I am trying to automatically position this doughnut shape to completely encapsulate a form or 3d volume or model. It is about a 3d clay printing robot but instead of making the shape fit the workspace of the clay 3d printer I want to position the 3d printer in a specific designated area.
I don’t have any GH script because honestly, I have no idea where to start, first, I was experimenting with collision detection but can’t make it work for the shape to be inside the donut or the workspace volume without manually positioning it.
the criteria is for the model to fit inside the workspace, and the model and workspace have to be locked in the Z-axis, and not rotate when checking if the model fits inside! and it doesn’t have to best position as long as it fits inside
If I understood correctly, the movement of the object is to be restricted to XY plane. In addition, the object cannot be rotated around any axis. The doughnut is a constant shape and stays put.
So you can move the object in XY plane and when it does not collide with the doughnut surface, and is inside the doughnut, the placement can be accepted? So there are millions of solutions to this, but you just need one.
Try Mesh Clash in Grasshopper. Turn the doughnut into a mesh and the object also. Then use something like an MD Slider to move the object in XY plane. Create a panel or some indicator in Grasshopper or Rhino that triggers when there is a collision (this can be anything, a Symbol or turn the object red when colliding…) Then just fiddle with that MD slider until you are satisfied.
Kangaroo solutions are also possible, but maybe start with this semi-automatic thingy to get the hang of it.
I’m sure that handling a variety of parts is much more complicated than this, which tests only the X axis. Y and Z also need to be checked. And this happens to return only one result where there would often be many to choose from. Parts are internalized, no need for Rhino file.
I heard you say that before but why? The donut represents the tool, correct? Makes more sense to move the part. As to Z axis, the method I used aligns their volumetric centers which may not be good? So Z position should not change?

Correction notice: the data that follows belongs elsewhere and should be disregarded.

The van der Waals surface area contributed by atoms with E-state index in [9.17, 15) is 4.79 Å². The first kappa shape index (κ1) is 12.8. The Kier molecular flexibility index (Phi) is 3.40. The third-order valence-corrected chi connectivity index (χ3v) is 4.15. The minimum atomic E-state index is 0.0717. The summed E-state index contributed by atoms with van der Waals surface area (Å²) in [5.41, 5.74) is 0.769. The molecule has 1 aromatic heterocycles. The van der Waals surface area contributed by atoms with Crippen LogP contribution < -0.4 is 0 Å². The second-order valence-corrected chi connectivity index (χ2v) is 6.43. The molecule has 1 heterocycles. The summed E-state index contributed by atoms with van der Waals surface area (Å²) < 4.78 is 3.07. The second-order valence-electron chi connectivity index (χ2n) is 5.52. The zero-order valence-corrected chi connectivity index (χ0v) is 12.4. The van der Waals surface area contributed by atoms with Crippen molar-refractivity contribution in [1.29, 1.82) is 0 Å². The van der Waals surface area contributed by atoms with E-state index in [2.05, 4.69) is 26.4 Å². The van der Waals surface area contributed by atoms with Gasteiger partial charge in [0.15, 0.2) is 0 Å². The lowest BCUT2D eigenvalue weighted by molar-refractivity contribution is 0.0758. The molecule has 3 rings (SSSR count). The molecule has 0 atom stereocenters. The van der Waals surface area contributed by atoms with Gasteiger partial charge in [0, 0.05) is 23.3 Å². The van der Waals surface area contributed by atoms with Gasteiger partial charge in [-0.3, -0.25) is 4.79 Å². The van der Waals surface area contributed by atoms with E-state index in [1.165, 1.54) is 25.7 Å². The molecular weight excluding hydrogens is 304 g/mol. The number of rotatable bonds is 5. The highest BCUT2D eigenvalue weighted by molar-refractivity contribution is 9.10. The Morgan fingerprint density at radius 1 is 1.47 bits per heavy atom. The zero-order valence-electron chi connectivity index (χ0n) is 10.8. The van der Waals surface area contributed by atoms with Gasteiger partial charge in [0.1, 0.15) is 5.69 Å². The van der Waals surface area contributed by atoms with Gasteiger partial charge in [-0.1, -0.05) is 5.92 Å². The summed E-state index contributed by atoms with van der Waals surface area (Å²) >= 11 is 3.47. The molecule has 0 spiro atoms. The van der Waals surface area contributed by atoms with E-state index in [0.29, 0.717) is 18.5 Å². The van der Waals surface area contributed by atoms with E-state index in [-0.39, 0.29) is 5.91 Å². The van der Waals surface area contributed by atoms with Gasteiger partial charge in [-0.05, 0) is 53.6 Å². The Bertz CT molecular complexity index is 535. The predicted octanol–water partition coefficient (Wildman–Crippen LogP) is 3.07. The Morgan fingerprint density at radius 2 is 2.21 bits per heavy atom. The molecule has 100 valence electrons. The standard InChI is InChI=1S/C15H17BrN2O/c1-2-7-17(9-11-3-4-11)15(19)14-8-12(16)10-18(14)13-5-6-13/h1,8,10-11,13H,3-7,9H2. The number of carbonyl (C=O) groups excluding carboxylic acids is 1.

OK, that makes more sense but as @_RC says, maybe it doesn’t matter? What will matter is if you expect to provide a list of parts instead of solving for one at a time…
In any case, this version is WAY BETTER The ‘UV Count’ slider (dark blue group) determines the X and Y “resolution” of positions checked. It gets slow with many positions. As you can see, three possibilities are presented in this case. Which one to choose?
There is a single point at the blue part and three points inside the donut corresponding to three possible solutions.
The parts are still being modeled, The part that I’ve provided is just a place holder the end product will be wavy and parametric, think of it like a jigsaw puzzle, in the end, the positions will be printed out on a big paper format or I will use augmented reality to position the robot in those places.
I will provide you with a few more models right now and maybe you will understand better.
The distance between each part has to be precise when the robot will be moved into the exact place to start printing.
Multiple donuts will have to be positioned relative to each other and ten all of the donuts will be exported as a 3d model containing some extra positioning points for AR or they will be printed out in a big paper format later on.